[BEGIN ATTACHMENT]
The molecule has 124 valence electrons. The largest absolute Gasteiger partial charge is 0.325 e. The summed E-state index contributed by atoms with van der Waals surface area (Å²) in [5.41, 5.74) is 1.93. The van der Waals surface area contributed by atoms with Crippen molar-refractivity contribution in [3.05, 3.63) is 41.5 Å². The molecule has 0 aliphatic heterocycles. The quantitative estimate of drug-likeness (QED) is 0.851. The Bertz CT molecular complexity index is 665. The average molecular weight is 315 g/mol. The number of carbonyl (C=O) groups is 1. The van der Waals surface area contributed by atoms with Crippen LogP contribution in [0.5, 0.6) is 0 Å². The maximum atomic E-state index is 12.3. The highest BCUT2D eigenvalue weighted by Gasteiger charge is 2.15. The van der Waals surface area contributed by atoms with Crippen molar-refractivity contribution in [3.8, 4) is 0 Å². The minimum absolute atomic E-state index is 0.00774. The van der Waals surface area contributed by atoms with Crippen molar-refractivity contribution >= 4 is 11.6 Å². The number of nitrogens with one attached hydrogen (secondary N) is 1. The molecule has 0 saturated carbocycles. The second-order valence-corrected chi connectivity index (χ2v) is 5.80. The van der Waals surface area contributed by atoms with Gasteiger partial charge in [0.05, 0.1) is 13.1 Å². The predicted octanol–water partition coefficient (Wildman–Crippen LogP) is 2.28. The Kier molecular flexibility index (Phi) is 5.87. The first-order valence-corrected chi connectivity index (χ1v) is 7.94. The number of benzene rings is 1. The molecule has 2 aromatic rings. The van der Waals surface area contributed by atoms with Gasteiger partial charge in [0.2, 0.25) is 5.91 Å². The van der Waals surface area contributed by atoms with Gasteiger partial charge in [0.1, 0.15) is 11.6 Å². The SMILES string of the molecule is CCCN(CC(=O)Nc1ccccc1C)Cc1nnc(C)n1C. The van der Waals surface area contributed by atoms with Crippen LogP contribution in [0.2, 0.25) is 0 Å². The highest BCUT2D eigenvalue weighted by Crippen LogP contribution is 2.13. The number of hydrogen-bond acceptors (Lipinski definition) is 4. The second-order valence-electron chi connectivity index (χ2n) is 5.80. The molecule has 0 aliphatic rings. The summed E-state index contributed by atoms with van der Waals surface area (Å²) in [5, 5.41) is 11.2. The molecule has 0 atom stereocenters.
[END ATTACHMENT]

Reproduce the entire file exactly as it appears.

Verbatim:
The molecule has 124 valence electrons. The largest absolute Gasteiger partial charge is 0.325 e. The summed E-state index contributed by atoms with van der Waals surface area (Å²) in [5.41, 5.74) is 1.93. The van der Waals surface area contributed by atoms with Crippen molar-refractivity contribution in [3.05, 3.63) is 41.5 Å². The molecule has 0 aliphatic heterocycles. The quantitative estimate of drug-likeness (QED) is 0.851. The Bertz CT molecular complexity index is 665. The average molecular weight is 315 g/mol. The number of carbonyl (C=O) groups is 1. The van der Waals surface area contributed by atoms with Crippen LogP contribution in [0.5, 0.6) is 0 Å². The maximum atomic E-state index is 12.3. The highest BCUT2D eigenvalue weighted by Gasteiger charge is 2.15. The van der Waals surface area contributed by atoms with Crippen molar-refractivity contribution in [3.8, 4) is 0 Å². The minimum absolute atomic E-state index is 0.00774. The van der Waals surface area contributed by atoms with Crippen molar-refractivity contribution >= 4 is 11.6 Å². The number of nitrogens with one attached hydrogen (secondary N) is 1. The molecule has 0 saturated carbocycles. The second-order valence-corrected chi connectivity index (χ2v) is 5.80. The van der Waals surface area contributed by atoms with Gasteiger partial charge in [0.05, 0.1) is 13.1 Å². The predicted octanol–water partition coefficient (Wildman–Crippen LogP) is 2.28. The Kier molecular flexibility index (Phi) is 5.87. The first-order valence-corrected chi connectivity index (χ1v) is 7.94. The number of benzene rings is 1. The molecule has 2 aromatic rings. The van der Waals surface area contributed by atoms with Gasteiger partial charge in [0.2, 0.25) is 5.91 Å². The van der Waals surface area contributed by atoms with Gasteiger partial charge in [0.1, 0.15) is 11.6 Å². The SMILES string of the molecule is CCCN(CC(=O)Nc1ccccc1C)Cc1nnc(C)n1C. The van der Waals surface area contributed by atoms with Crippen LogP contribution in [0.2, 0.25) is 0 Å². The highest BCUT2D eigenvalue weighted by Crippen LogP contribution is 2.13. The number of hydrogen-bond acceptors (Lipinski definition) is 4. The second-order valence-electron chi connectivity index (χ2n) is 5.80. The molecule has 0 aliphatic rings. The summed E-state index contributed by atoms with van der Waals surface area (Å²) in [5, 5.41) is 11.2. The molecule has 0 atom stereocenters.